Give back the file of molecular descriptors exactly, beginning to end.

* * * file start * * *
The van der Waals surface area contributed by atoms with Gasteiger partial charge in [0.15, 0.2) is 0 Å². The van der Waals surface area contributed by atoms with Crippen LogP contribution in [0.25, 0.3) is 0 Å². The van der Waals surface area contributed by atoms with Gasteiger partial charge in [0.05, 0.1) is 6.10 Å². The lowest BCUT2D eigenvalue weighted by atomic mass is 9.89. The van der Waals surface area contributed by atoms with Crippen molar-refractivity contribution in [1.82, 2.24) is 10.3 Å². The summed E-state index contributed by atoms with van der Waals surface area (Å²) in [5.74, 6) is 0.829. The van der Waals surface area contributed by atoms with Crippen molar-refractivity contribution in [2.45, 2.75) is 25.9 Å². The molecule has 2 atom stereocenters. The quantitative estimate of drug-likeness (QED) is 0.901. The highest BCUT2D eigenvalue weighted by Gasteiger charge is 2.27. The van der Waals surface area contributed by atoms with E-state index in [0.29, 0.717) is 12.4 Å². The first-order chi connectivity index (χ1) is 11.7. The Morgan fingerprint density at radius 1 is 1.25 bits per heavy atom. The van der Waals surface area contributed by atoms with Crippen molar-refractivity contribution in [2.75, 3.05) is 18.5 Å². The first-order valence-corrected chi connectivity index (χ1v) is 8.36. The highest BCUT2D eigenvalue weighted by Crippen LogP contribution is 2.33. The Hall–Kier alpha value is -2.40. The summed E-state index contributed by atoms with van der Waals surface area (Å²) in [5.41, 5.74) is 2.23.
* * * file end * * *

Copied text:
The van der Waals surface area contributed by atoms with Gasteiger partial charge in [0.15, 0.2) is 0 Å². The van der Waals surface area contributed by atoms with Crippen LogP contribution in [0.25, 0.3) is 0 Å². The van der Waals surface area contributed by atoms with Gasteiger partial charge in [0.05, 0.1) is 6.10 Å². The lowest BCUT2D eigenvalue weighted by atomic mass is 9.89. The van der Waals surface area contributed by atoms with Crippen molar-refractivity contribution in [1.82, 2.24) is 10.3 Å². The summed E-state index contributed by atoms with van der Waals surface area (Å²) in [5.74, 6) is 0.829. The van der Waals surface area contributed by atoms with Crippen molar-refractivity contribution in [2.45, 2.75) is 25.9 Å². The molecule has 2 atom stereocenters. The quantitative estimate of drug-likeness (QED) is 0.901. The highest BCUT2D eigenvalue weighted by Gasteiger charge is 2.27. The van der Waals surface area contributed by atoms with E-state index in [0.29, 0.717) is 12.4 Å². The first-order chi connectivity index (χ1) is 11.7. The Morgan fingerprint density at radius 1 is 1.25 bits per heavy atom. The van der Waals surface area contributed by atoms with Crippen molar-refractivity contribution in [2.75, 3.05) is 18.5 Å². The first-order valence-corrected chi connectivity index (χ1v) is 8.36. The highest BCUT2D eigenvalue weighted by Crippen LogP contribution is 2.33. The Hall–Kier alpha value is -2.40. The summed E-state index contributed by atoms with van der Waals surface area (Å²) in [5.41, 5.74) is 2.23.